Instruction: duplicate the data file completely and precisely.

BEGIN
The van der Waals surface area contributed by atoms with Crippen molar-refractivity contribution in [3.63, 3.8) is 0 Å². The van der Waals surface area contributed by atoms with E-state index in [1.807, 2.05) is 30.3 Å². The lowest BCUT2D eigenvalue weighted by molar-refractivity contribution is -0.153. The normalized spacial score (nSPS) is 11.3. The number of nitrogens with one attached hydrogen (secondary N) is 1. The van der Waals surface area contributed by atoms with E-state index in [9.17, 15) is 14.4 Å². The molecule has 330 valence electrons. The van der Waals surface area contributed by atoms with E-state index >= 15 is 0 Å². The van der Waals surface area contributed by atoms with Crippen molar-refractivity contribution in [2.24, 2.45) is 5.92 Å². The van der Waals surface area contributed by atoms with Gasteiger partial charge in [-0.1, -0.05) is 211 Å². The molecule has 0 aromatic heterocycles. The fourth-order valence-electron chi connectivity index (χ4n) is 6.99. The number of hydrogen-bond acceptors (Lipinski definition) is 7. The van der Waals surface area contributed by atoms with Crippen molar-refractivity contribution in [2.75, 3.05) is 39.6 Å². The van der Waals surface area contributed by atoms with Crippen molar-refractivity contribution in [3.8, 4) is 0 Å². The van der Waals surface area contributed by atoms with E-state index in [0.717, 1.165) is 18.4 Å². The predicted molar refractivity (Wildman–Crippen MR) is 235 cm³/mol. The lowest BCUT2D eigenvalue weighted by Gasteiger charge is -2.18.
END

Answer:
The van der Waals surface area contributed by atoms with Crippen molar-refractivity contribution in [3.63, 3.8) is 0 Å². The van der Waals surface area contributed by atoms with E-state index in [1.807, 2.05) is 30.3 Å². The lowest BCUT2D eigenvalue weighted by molar-refractivity contribution is -0.153. The normalized spacial score (nSPS) is 11.3. The number of nitrogens with one attached hydrogen (secondary N) is 1. The van der Waals surface area contributed by atoms with E-state index in [9.17, 15) is 14.4 Å². The molecule has 330 valence electrons. The van der Waals surface area contributed by atoms with E-state index >= 15 is 0 Å². The van der Waals surface area contributed by atoms with Crippen molar-refractivity contribution in [2.24, 2.45) is 5.92 Å². The van der Waals surface area contributed by atoms with Gasteiger partial charge in [-0.1, -0.05) is 211 Å². The molecule has 0 aromatic heterocycles. The fourth-order valence-electron chi connectivity index (χ4n) is 6.99. The number of hydrogen-bond acceptors (Lipinski definition) is 7. The van der Waals surface area contributed by atoms with Crippen molar-refractivity contribution in [2.75, 3.05) is 39.6 Å². The van der Waals surface area contributed by atoms with Crippen molar-refractivity contribution in [3.8, 4) is 0 Å². The van der Waals surface area contributed by atoms with E-state index in [0.717, 1.165) is 18.4 Å². The predicted molar refractivity (Wildman–Crippen MR) is 235 cm³/mol. The lowest BCUT2D eigenvalue weighted by Gasteiger charge is -2.18.